By the end of the decade, China plans to move ever greater numbers into its cities, creating some city zones with 50 million to 100 million people and “small” city clusters of 10 million to 25 million.
In the north, the area around Beijing and Tianjin, two of China’s most important cities, is being ringed with a network of high-speed railways that will create a super-urban area known as the Bohai Economic Rim. Its population could be as high as 260 million.
The process of merging the Bohai region has already begun with the connection of Beijing to Tianjing by a high speed railway that completes the 75 mile journey in less than half an hour, providing an axis around which to create a network of feeder cities.
As the process gathers pace, total investment in urban infrastructure over the next five years is expected to hit £685 billion, according to an estimate by the British Chamber of Commerce, with an additional £300 billion spend on high speed rail and £70 billion on urban transport.
Hat tip to the Telegraph
architecture, Engineering, new buildings
China, Dongguan, Foshan, Guangzhou, Huizhou, Jiangmen, mega-city, Shenzhen, Zhaoqing, Zhongshan, Zhuhai
The architect Rem Koolhaas and his Office for Metropolitan Architecture (OMA) are the forces behind some of the most striking structures built in recent years, including the Seattle Central Library and the CCTV headquarters, in Beijing.
The new MOCA (www.mocacleveland.org)
But dozens of architects who were trained at or otherwise passed through Koolhaas’s firm are now spread across the world and beginning to make their mark, observes Metropolis. The magazine dubs them Baby Rems.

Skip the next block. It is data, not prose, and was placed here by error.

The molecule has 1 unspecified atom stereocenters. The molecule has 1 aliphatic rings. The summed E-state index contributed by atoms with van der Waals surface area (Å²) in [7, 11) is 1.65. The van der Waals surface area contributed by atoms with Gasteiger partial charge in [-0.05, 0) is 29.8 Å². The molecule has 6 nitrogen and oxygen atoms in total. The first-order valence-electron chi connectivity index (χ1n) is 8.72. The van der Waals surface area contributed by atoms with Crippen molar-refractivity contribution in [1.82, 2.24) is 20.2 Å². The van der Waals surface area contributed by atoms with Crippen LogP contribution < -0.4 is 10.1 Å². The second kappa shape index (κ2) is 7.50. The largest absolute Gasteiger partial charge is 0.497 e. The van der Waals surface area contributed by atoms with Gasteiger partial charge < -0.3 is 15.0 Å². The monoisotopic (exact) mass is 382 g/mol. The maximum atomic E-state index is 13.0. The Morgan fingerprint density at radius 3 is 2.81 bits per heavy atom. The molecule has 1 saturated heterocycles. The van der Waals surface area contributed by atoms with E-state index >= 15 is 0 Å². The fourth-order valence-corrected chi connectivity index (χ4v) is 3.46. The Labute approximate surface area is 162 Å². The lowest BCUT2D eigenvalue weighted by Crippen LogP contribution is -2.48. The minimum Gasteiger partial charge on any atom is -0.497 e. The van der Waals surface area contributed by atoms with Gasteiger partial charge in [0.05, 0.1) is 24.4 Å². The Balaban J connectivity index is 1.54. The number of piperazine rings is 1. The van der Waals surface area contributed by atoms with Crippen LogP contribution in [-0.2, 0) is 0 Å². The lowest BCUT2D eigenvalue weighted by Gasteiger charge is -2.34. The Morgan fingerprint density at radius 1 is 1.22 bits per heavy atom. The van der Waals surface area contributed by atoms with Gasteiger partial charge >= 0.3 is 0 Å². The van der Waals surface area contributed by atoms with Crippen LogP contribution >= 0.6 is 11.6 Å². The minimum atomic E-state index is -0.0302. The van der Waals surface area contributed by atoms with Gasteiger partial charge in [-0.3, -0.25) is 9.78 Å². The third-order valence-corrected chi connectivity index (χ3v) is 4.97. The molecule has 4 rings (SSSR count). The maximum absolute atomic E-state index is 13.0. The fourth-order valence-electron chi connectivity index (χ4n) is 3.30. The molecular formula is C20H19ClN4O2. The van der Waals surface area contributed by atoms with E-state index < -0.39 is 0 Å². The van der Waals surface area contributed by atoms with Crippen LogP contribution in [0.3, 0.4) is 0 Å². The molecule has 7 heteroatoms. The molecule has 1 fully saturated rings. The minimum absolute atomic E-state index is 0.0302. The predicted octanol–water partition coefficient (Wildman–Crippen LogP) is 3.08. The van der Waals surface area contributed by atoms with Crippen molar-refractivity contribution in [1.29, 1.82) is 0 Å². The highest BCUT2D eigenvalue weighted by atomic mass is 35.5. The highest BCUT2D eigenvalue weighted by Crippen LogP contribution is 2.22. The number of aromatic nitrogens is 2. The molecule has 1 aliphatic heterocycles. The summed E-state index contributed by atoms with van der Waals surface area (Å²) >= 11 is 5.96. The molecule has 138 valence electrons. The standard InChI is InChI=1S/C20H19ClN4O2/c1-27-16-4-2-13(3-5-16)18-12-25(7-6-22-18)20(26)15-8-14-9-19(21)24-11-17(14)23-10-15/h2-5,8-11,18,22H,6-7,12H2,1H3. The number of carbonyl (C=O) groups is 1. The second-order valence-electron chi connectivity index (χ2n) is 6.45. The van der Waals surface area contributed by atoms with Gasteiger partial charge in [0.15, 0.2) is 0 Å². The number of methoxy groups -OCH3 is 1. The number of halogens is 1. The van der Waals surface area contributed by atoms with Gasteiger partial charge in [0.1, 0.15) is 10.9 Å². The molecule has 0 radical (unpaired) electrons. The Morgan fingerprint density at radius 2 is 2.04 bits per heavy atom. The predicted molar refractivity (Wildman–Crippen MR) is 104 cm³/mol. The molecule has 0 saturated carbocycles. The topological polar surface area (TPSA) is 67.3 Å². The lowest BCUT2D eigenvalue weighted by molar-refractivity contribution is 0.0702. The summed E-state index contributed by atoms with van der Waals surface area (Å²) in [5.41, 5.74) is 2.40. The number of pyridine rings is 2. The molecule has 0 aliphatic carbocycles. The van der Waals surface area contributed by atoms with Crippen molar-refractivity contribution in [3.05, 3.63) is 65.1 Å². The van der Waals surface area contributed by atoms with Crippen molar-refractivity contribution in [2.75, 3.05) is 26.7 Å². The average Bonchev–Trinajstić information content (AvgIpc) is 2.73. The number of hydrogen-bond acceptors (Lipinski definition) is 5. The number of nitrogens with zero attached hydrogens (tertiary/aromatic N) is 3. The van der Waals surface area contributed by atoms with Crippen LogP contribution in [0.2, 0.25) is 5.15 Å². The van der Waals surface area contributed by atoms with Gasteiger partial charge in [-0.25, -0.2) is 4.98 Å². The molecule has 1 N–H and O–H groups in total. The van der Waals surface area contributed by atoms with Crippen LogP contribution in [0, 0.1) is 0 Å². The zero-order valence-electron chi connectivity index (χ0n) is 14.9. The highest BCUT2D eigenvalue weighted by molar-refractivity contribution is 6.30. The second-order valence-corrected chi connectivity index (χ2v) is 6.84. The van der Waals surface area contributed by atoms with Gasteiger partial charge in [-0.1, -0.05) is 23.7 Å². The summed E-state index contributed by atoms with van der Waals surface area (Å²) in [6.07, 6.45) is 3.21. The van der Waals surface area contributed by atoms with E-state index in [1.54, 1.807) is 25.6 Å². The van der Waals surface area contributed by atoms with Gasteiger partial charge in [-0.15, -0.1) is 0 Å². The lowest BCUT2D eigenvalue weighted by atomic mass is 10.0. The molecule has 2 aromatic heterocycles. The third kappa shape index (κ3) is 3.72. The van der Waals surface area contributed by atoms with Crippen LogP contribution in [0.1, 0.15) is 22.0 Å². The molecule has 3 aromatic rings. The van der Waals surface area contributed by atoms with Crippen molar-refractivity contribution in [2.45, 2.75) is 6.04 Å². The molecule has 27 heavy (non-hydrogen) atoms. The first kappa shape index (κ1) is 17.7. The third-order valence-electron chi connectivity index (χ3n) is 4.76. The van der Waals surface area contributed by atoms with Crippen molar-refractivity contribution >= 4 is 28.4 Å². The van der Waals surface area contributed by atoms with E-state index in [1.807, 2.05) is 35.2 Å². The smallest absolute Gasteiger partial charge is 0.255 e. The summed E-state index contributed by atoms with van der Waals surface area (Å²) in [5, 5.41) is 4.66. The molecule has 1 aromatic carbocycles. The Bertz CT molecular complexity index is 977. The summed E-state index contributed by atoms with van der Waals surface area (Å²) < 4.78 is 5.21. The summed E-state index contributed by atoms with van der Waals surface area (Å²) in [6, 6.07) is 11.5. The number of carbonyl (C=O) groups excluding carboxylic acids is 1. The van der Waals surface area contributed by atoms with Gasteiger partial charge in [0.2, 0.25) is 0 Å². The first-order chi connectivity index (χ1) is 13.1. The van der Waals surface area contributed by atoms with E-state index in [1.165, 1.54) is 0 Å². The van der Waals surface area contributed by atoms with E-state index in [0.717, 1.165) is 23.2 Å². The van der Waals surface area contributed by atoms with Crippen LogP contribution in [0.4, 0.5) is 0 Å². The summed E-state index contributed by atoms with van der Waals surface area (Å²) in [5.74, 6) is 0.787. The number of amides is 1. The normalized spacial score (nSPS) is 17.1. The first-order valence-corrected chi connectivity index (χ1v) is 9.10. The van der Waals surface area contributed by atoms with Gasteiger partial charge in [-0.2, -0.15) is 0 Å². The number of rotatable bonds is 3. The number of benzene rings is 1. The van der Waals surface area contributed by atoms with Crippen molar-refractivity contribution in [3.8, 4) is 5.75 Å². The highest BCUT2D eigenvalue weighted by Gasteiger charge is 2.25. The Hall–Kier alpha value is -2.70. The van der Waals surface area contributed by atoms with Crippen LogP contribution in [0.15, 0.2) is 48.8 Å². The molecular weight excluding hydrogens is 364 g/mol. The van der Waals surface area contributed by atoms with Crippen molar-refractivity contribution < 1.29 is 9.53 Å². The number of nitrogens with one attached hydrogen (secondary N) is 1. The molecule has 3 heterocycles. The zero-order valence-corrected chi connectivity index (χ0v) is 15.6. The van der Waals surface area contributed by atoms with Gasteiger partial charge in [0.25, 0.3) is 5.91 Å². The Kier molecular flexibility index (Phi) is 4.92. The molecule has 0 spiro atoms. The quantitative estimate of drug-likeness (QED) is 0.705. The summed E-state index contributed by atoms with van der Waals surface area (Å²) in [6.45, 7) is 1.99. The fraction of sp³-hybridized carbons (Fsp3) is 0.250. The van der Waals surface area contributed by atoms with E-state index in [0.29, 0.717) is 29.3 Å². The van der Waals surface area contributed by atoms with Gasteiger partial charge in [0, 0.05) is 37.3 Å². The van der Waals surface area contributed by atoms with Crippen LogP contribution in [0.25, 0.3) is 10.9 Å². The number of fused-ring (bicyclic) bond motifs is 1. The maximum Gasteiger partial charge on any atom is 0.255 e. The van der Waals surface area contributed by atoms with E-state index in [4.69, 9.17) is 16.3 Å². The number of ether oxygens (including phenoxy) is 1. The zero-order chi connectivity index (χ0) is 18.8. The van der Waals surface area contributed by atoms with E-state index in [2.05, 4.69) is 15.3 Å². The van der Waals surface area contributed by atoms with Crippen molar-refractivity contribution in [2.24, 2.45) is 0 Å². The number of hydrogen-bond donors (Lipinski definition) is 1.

The Museum of Contemporary Art, Cleveland, for example, is moving ahead with construction of a striking new building, which features triangular facades that, from certain angles, allow luminescent peeks at the museum’s interior. It’s the handiwork of Foreign Office Architects (FOA), an OMA offshoot.
The Balancing Barn, which has been feted in England (and lives up to its name, cantilevering off into space), is a project of MVRDV, which also traces its roots back to Koolhaas’s office.
Metropolis’s generational schema confuses me—who counts as Generation One, again, and who as Generation Two?—but Work A.C., evidently part of the second wave, has gotten the nod to revitalize the Hua Qiang Bei Road, in Shenzhen, China; the renderings look pretty wild, and also impressive.
All this amounts to another reminder that even architecture, long considered the redoubt of the lone genius (see: Ayn Rand), is in fact better viewed as a shifting network of creative minds with personal, professional, and intellectual ties: a Kaleidoscopic Discovery Engine.